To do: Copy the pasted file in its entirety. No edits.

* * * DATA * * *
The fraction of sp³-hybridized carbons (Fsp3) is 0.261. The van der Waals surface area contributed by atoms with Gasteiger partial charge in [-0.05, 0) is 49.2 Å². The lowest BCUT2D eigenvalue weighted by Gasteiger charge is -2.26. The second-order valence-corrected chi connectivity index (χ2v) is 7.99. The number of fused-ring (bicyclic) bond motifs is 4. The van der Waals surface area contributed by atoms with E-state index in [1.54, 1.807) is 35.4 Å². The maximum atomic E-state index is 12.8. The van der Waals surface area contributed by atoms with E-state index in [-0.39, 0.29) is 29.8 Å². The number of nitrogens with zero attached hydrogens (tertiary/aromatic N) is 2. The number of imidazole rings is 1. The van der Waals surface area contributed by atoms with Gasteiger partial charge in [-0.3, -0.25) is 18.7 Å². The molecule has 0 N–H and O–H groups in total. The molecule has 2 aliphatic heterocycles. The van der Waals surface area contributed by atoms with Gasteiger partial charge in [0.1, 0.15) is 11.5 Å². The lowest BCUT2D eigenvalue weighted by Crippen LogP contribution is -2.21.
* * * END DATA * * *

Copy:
The fraction of sp³-hybridized carbons (Fsp3) is 0.261. The van der Waals surface area contributed by atoms with Gasteiger partial charge in [-0.05, 0) is 49.2 Å². The lowest BCUT2D eigenvalue weighted by Gasteiger charge is -2.26. The second-order valence-corrected chi connectivity index (χ2v) is 7.99. The number of fused-ring (bicyclic) bond motifs is 4. The van der Waals surface area contributed by atoms with E-state index in [1.54, 1.807) is 35.4 Å². The maximum atomic E-state index is 12.8. The van der Waals surface area contributed by atoms with E-state index in [-0.39, 0.29) is 29.8 Å². The number of nitrogens with zero attached hydrogens (tertiary/aromatic N) is 2. The number of imidazole rings is 1. The van der Waals surface area contributed by atoms with Gasteiger partial charge in [-0.3, -0.25) is 18.7 Å². The molecule has 0 N–H and O–H groups in total. The molecule has 2 aliphatic heterocycles. The van der Waals surface area contributed by atoms with Gasteiger partial charge in [0.1, 0.15) is 11.5 Å². The lowest BCUT2D eigenvalue weighted by Crippen LogP contribution is -2.21.